Bringing Innovation to Tradition

Tony Overstake is introducing new technologies to a traditional sport one customized rod at a time.

Fly rod builders are often thought to be grizzled wise men who harbor the ancient secrets of fly-fishing. They’ve lived a thousand years and the river flows through them like the force through a Jedi. They refine their style and art over decades of fine-tuning, and stick to methods of creating traditional products that don’t break with convention.

Not Tony Overstake.

At 33 years old, Tony has a thick mat of curled black hair and a square face devoid of wrinkles, save for a few laugh lines around the eyes. His athletic build is a byproduct of his days wrestling for the University of Oregon, and his short clipped sentences indicate a man who’s pressed for time and on the verge of a breakthrough. He may be the baby of fly rod building, but he’s got plans to turn the industry on its head.

As the owner and sole builder for True West Rods in Eugene, Ore., Tony has been building custom rods for four years. His choice of new and different materials sets him apart from the competition, and his futuristic view of fly-fishing has prompted him to start experimenting with new styles of rods.

Tony standing in front of his work station at his home in Cottage Grove, Ore.

“Fly fishing has this real ‘this is the way it should be done’ mentality,” he said. “There’s an older generation that has a vein of ‘you don’t change it.’ But there’s all these great components and new technology out there.”

Tony starts with a blank, or the stock rod without guides, of the customer’s choice. From there he attaches the most state-of-the-art guides using an assortment of threads or silk, which he then lacquers. Next he uses the highest quality cork to fashion a handle to the end of the rod and finishes by creating a rod seat of wood or antler.

Tony wrapping guides for a custom rod he's building for a customer.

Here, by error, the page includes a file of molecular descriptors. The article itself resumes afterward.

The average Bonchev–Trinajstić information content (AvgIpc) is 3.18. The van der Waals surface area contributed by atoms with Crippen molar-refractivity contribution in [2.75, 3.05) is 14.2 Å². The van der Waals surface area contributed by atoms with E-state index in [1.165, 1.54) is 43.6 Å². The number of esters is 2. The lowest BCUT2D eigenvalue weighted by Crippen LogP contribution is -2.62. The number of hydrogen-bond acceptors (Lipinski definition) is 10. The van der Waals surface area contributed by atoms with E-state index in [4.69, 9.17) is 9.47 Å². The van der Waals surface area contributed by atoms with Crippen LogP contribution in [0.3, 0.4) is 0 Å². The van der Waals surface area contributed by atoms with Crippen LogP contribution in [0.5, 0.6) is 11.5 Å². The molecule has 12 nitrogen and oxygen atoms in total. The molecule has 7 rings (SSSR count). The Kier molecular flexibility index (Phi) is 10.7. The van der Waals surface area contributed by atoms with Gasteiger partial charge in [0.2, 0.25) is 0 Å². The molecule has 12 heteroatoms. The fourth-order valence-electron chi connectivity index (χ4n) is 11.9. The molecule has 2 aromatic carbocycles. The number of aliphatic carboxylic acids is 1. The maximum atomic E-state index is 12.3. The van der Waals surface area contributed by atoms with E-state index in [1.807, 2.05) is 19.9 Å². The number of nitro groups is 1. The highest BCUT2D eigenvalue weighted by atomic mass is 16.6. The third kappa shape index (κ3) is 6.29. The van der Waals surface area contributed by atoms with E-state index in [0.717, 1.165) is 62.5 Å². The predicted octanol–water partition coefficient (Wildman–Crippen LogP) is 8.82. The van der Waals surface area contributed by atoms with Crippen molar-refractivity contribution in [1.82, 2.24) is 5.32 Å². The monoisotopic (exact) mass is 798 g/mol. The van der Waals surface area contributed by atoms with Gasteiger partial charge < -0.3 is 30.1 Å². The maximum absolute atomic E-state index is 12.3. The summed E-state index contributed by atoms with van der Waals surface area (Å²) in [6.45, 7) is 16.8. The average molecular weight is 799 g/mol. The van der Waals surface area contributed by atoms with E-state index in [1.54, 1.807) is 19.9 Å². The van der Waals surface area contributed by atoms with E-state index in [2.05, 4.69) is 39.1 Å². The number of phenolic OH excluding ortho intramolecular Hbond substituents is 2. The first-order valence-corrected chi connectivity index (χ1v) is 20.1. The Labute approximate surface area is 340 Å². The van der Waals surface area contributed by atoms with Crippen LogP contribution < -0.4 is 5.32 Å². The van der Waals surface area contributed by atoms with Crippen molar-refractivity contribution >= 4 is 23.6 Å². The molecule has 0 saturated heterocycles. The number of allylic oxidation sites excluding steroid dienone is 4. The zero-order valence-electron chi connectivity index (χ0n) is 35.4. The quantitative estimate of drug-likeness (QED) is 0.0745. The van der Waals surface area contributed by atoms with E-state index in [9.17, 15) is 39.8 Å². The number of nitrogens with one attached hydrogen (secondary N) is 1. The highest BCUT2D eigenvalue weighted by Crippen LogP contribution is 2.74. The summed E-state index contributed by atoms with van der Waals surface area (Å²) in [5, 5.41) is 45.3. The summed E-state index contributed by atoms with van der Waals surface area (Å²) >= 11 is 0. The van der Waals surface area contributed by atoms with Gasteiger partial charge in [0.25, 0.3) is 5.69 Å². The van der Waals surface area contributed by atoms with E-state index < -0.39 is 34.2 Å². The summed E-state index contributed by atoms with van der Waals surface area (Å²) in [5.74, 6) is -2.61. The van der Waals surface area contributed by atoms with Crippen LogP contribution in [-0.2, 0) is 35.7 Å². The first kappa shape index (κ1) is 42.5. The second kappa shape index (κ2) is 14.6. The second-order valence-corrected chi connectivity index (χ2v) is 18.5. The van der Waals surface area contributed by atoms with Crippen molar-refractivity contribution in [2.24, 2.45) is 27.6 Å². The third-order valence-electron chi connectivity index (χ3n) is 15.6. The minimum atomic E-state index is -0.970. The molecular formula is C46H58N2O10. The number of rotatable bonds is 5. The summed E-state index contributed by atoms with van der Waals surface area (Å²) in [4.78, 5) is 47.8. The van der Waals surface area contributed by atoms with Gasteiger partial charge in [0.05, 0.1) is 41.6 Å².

This is the general process, which takes on average a month, but where the beauty and art comes in is the customization he adds to personalize each rod to its owner. For example, last year he built a rod for University of Oregon lineman Ryan Clanton. The color scheme is green and gold and has Clanton’s jersey number 60 next to the handle.

Personalization is one of many perks of a custom rod, but what sets TWR apart from the competition is their mentality of innovation. Nathan Woods, Tony’s business partner, joined TWR after graduating from the UO excited to be part of something so innovative and new. He now handles the business and marketing end of TWR and is quick to highlight what makes them different.

“We are part of this new generation of fly fishermen,” he said. “No longer is it a sport for a past generation. We love the rebellious nature of the sport, which is why we are changing the way we see and use the fly rod.”

As a result, Tony and Nathan plan on introducing a new style of rod never before seen on the U.S. market. The switchbutt is a conventional one-handed rod that has an extendable end piece to give it Spey casting capabilities, perfect for the brushy bank sides of Pacific Northwest rivers. Tony says it will greatly increase the rod’s versatility while adding almost zero weight.

A few completed rod seats and grips.

“All I can say is that this is revolutionary,” Nathan said. “We never want to lose site of why TWR was started, but the switchbutt can be much bigger than a custom add-on to a fly rod. It could become a mainstream fly rod.”

Another way TWR is moving forward is by looking backward. Their new lineup of fiberglass rods has people reevaluating the “old school” material. Before graphite came onto the scene fiberglass was the go-to material for rod blanks. However, when graphite was introduced it was stronger, stiffer, and seen as a superior material to make rods from.

Tony and rod blank builder Swift Fly Fishing are staging a comeback for fiberglass rods. These Elite Fastglass rods are defined as “light and crisp,” and “not grandpa’s sloppy glass.” Tony says he’s indicator fished for trout, and even swung flies for steelhead. It is also possible to add on the switchbutt extension to give them two handed switch rod feel and casting capabilities

“Fishing Epic blanks gives you the best of both glass and graphite,” Tony said. “Like the modern graphite you get a fairly fast, tip-flex loading rod when casting these blanks (especially the 580) that can handle heavier flies and longer casts. Then at the same time get to enjoy the feel of glass when fighting a fish, as they will bend down into the butt section.”

Who knows what the fly rod will look like when Tony is an old wise sage himself? New technology is always being created, tested, adopted and disposed of. With his rebellious nature and knack for innovation, Tony takes advantage of these new opportunities.

“I’m willing to do anything on a fly rod and I’m not worried about what the rest of the industry says about it,” he said. “I step outside the box, use different materials and challenge the status quo.”

Want to know more? Check out for more information and ways to contact Tony with questions about products. Also check out a selection of Tony’s custom Epic Fastglass rods at the Caddis Fly Shop and online! Hurry because only a limited supply is available.

By Bryan T. Robinson

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